Whenever someone purchases bladed pieces of equipment, selecting the appropriate machine of tool is merely half the battle. It is always important to have the required blade in mind, which involves plenty to think about, and not merely what it is made of, or the number of teeth, even though these are very important as well. Below is a guide on picking the most suitable bandsaw blades for your needs.
The first important question to ask is what you intend to cut. Bandsaw blades are particularly proficient in cutting wood, even though this is only one kind of material they are capable of handling. Bandsaw blades have a broad range of features, making them capable of cutting various materials, from oak to vinyl and aluminium. This however all depends on whether you have the appropriate blade for the particular job. On that note, it is always necessary to remember that blades that work forward may not necessarily work for metal regardless of what the packaging may claim. For people that require blades that can handle various materials, multiuse blades come in handy. However, this basis alone does not necessarily make them the best bandsaw blades. Besides wood, think about all the other materials you are likely to work with in order to make a more informed decision about the best blade for your line of work.
The teeth of bandsaw blades generally come in three basic styles i.e. skip, hook and standard. Similar to the pitch, the style of teeth has a direct effect on what type of cut you get from the saw. Some good bandsaw blades do not have exotic monikers at all, and they are simply referred to as regular or standard blades. These blades are often general-purpose and can be used for a broad variety of tasks. They usually leave smoother finishes compared to skip and hook tooth blades. Skip tooth blades feature widely spaced teeth. Their shallow gullet widths keep things from bogging down when sawing through certain material such as softer woods. Hook blades on the other hand have positive rake angles with deep gullets. While they leave rougher finishes, they are excellent for ripping stock and resawing.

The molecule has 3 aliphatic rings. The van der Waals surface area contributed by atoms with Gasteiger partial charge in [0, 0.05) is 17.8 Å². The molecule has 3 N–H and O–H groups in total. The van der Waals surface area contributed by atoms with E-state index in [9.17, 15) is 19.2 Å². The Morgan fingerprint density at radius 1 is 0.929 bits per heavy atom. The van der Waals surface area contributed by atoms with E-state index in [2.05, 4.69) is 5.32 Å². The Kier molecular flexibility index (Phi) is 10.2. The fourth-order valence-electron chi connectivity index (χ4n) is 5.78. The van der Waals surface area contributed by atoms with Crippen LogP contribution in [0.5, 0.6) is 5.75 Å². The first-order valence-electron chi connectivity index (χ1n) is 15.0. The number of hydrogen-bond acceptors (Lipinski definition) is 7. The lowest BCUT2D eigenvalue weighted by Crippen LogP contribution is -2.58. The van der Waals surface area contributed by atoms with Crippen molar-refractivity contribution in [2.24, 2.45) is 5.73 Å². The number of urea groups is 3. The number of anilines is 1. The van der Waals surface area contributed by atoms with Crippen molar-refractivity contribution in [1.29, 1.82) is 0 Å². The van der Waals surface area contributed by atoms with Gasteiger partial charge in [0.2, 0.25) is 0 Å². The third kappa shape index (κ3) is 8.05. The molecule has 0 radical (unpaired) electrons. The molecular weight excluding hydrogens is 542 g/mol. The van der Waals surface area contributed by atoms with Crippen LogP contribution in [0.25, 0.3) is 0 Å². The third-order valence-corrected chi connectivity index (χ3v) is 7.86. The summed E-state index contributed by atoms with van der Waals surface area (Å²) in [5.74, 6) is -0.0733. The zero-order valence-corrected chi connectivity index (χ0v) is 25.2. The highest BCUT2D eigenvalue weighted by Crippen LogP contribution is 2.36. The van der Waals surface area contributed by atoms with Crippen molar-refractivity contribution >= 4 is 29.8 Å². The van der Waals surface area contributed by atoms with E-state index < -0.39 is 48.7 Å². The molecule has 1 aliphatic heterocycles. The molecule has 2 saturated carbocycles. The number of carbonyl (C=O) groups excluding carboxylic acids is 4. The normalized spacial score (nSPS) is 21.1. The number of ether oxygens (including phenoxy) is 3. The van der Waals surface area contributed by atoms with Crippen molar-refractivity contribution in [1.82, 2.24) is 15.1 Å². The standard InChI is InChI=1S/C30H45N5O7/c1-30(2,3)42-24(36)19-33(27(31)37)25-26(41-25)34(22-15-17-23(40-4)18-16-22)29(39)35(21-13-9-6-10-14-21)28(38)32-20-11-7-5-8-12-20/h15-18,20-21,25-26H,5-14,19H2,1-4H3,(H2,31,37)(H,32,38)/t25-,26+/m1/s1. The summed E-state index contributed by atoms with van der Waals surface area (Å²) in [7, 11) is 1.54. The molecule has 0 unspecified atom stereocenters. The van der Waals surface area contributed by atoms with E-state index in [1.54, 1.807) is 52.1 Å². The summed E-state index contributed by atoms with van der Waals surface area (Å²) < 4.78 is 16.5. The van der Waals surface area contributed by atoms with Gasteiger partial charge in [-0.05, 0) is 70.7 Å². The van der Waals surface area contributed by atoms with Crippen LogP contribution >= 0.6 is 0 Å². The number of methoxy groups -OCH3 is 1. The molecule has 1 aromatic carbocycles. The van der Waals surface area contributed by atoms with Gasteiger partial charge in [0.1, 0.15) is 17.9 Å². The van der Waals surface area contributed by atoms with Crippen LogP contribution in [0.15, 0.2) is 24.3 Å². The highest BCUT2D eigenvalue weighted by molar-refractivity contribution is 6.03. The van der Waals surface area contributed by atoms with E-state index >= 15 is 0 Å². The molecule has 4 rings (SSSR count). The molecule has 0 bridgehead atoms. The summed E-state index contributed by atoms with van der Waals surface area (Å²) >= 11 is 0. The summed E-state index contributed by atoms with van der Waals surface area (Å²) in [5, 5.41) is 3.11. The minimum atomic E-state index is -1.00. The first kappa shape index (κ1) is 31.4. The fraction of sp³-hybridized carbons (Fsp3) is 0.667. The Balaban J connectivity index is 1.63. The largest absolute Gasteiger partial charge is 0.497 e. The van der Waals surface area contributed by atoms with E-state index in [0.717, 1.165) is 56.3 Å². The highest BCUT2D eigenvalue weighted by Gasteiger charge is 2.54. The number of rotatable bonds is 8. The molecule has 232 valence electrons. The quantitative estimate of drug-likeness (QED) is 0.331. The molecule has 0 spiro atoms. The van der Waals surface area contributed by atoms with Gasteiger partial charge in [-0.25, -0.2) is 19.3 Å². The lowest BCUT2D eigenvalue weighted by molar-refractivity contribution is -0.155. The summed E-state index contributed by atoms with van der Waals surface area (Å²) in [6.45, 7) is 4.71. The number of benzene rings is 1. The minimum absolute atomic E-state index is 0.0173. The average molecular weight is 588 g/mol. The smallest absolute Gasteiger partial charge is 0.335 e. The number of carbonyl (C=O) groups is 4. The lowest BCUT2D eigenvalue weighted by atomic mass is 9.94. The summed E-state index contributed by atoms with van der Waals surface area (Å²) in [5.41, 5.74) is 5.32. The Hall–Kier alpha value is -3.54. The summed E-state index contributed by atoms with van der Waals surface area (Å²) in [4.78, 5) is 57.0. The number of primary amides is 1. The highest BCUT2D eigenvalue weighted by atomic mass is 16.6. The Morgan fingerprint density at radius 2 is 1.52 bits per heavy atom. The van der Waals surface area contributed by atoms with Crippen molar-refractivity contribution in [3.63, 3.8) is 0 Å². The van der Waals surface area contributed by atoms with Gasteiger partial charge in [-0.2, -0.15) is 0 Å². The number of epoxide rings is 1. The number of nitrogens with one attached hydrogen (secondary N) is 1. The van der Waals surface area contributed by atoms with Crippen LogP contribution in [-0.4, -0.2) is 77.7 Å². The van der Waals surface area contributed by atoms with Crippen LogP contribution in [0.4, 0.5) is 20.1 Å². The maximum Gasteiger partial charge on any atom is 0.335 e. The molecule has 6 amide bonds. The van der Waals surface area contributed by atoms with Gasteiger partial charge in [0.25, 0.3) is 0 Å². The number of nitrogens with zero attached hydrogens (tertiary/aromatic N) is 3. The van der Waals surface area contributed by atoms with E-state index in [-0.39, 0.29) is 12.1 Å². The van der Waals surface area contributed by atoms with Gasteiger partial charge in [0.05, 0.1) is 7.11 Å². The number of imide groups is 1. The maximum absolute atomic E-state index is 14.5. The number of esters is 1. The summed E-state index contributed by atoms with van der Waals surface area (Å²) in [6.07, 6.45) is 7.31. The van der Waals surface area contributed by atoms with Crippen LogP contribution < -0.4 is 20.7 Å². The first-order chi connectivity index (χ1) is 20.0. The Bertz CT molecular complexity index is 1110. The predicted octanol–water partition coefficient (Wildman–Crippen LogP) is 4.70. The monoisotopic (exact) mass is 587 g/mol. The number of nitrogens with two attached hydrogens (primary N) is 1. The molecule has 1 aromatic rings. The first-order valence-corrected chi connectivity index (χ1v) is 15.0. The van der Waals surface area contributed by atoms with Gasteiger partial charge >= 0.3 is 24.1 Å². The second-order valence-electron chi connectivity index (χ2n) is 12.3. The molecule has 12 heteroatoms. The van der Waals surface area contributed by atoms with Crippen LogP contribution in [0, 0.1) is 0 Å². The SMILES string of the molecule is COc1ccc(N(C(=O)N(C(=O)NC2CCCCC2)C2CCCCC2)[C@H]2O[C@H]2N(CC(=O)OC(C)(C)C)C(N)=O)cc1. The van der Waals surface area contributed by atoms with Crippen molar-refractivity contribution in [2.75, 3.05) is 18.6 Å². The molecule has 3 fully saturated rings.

The tooth pitch on your bandsaw affects what final product you get. In the woodworking world, TPI is something you will definitely come across very often. Ideally, you should have a minimum of three teeth in any cut however, the number of teeth per inch i.e. TPI is essential. Blades with course tooth pitch at about three TPI are most suitable for thick stock when the finish is not a huge priority, but speed is. Such blades are particularly excellent for resawing, but not for achieving detailed work or fine cuts. Ideally, your blade should have a higher TPI which results in finer cuts while compromising speed. Coarse cuts need fewer teeth and allow workers to go much faster, while a TPI of around 6-8 is generally considered ideal for general usage at best.
Depending on the type of cut you seek to achieve, blade width is another area to pay keen attention to. Different cuts need different blades. If you plan on resawing or ripping wood, getting the widest blade possible for your machine is essential. The tension should be set correctly, even though wide blades are good against deflection.